For this adventure we explore the surface plant ruins of the Hosmer Mines Ltd. operation in (where else) Hosmer BC. While the mine only operated for a half dozen years, a lot remains of it, including several substantial concrete buildings and a long row of coke ovens. Clearly everything here was made to last.
Located south of the CPR line, most of the remains are hidden in the bush, but not terribly hard to find. There is a grouping of two structures, what I am told are the powerhouse and compressor building and further east, a few hundred metres away is another building, it’s exact purpose unknown. Another few hundred metres away are the coke ovens. It’s a very interesting place!
For this report, we’ll concentrate on these surface buildings only. We hope to do future reports, documenting the cemetery and mine portal area and perhaps the town site itself.
While one can drive up to the first buildings, we elected to walk in, It’s only few hundred meters after all. Following the road, one instantly knows they are in a coal mining area and there is evidence of coal slack all around.
Before long, we come across our first artifact, remains of a bucket conveyor or elevator. Right behind is the first building, what I am told was the powerhouse. This is the largest structure we’d explore this day. It’s of substantial construction, as are all of the structures we’d see and based upon that they must have believed that the mine would last forever – there is after all A LOT of coal in the mountain above us. A tunnel under the concrete slab floor runs the entire length of the building.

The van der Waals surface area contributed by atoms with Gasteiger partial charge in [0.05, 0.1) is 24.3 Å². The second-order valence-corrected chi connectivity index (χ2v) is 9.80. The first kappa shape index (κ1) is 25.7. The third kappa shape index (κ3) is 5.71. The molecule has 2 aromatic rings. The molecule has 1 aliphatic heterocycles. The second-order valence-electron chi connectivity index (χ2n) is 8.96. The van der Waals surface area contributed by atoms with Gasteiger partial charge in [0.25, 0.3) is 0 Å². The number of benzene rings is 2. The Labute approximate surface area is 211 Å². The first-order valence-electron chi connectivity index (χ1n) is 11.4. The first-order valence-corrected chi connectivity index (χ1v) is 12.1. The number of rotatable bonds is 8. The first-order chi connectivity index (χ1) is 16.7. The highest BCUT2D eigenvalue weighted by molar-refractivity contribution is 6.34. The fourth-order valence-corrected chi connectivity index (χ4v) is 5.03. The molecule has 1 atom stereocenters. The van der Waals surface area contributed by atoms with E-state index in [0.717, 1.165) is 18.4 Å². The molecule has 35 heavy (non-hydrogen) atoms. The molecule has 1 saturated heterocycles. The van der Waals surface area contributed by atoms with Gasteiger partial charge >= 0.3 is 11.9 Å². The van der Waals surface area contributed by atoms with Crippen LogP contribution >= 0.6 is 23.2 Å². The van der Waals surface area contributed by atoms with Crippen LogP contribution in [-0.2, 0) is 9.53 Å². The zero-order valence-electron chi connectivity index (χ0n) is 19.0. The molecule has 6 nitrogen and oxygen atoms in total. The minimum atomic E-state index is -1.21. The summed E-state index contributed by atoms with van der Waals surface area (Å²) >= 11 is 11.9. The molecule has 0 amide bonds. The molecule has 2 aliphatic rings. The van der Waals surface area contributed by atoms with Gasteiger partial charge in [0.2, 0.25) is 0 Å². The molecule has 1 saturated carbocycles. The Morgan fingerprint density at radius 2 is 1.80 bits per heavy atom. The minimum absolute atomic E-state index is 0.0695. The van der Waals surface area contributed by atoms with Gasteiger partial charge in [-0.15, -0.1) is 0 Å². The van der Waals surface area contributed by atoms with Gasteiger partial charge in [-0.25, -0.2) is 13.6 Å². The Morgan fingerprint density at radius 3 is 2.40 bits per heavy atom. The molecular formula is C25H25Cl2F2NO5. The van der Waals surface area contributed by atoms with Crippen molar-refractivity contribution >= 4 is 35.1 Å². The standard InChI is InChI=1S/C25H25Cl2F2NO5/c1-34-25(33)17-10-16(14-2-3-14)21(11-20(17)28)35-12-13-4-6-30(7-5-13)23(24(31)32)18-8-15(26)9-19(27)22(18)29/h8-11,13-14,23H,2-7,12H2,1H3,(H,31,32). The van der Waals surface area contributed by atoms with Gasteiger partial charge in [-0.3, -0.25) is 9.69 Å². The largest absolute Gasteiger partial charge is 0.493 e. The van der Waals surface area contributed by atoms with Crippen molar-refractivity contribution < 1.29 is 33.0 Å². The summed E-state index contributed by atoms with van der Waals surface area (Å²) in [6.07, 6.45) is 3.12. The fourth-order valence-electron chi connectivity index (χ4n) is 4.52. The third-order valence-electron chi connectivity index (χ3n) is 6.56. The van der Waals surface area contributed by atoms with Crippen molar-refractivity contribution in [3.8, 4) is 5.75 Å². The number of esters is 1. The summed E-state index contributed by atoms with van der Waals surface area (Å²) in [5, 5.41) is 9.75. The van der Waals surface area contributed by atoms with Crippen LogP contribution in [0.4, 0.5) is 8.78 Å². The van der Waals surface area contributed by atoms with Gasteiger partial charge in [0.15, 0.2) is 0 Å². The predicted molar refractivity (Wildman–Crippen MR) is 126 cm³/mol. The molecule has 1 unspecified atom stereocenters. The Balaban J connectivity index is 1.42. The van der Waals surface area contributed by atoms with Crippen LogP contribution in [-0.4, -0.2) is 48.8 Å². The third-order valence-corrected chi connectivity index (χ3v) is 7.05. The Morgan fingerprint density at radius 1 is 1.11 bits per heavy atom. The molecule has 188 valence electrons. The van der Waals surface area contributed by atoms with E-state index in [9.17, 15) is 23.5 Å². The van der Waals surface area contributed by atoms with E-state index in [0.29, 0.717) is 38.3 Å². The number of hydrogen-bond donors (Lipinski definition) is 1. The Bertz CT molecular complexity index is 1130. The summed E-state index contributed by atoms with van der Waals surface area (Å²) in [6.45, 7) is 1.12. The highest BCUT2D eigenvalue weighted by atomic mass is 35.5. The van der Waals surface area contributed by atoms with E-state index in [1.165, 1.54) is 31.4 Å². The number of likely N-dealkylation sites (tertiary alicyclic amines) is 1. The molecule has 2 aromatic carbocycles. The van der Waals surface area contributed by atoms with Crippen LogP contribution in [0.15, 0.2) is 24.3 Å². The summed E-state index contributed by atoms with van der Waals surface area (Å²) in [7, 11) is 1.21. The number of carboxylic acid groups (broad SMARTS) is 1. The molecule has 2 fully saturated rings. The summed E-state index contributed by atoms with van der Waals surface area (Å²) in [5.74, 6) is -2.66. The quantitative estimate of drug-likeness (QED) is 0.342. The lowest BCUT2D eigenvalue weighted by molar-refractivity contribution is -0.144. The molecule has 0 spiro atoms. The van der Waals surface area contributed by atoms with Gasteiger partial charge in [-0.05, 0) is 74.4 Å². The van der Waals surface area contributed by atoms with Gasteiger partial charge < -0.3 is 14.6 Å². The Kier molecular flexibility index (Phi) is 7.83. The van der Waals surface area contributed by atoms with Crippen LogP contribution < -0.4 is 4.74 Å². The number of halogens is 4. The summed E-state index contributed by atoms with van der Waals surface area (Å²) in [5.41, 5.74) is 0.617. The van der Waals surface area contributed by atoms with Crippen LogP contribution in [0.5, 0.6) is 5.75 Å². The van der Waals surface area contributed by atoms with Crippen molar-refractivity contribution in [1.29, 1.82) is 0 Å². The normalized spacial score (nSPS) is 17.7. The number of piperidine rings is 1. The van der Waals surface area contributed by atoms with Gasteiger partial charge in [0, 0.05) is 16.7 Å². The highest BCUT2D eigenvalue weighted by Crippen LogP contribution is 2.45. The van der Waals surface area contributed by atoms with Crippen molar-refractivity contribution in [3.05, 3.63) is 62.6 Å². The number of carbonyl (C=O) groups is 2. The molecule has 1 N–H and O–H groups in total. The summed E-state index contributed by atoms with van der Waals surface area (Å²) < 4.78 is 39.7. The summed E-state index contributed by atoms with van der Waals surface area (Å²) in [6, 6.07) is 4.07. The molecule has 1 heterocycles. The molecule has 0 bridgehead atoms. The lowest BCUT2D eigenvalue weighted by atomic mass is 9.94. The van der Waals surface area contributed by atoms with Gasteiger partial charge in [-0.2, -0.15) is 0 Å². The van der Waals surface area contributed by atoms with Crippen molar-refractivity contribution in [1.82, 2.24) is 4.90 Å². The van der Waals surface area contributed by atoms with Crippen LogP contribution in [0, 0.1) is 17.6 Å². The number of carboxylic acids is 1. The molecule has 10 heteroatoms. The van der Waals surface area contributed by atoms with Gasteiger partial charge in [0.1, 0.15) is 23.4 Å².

Right next door is a second building, which I understand housed the compressors. There are large pedestals inside, which presumably were the supports for those machines, which must have been massive. These compressors would have supplied air to the various machines operating in the mine.
Heading back to the car, we head east where we find a third building along with a bare foundation. In spite of being several stories tall, the former is hidden by tall trees and would be easy to miss. It’s not clear what purpose this building had, but perhaps it was associated with the tipple, which I understand was located very near here. What appears to be an old rail bed runs behind the structure. The foundation mentioned is right beside the road.
All these buildings once housed machinery and the like, and on closing much or all of it was removed. I understand that some was sold to others mines in the region.
Driving east again, it’s not long before we are at the coke ovens. They are on the north side of the road and easily seen. At least some of it is easily seen – other parts are heavily overgrown and could be easily mistaken for an earthen berm. An old road runs on the back side of them, allowing you to easily explore them.
There are or were 240 ovens here and they stretch for what must be a hundred metres or more. I should have, but did not, count the number I passed, so I have no way of knowing if that number still exist or if some have been destroyed. These domed roofed chambers are what’s known as beehive ovens, for obvious reasons.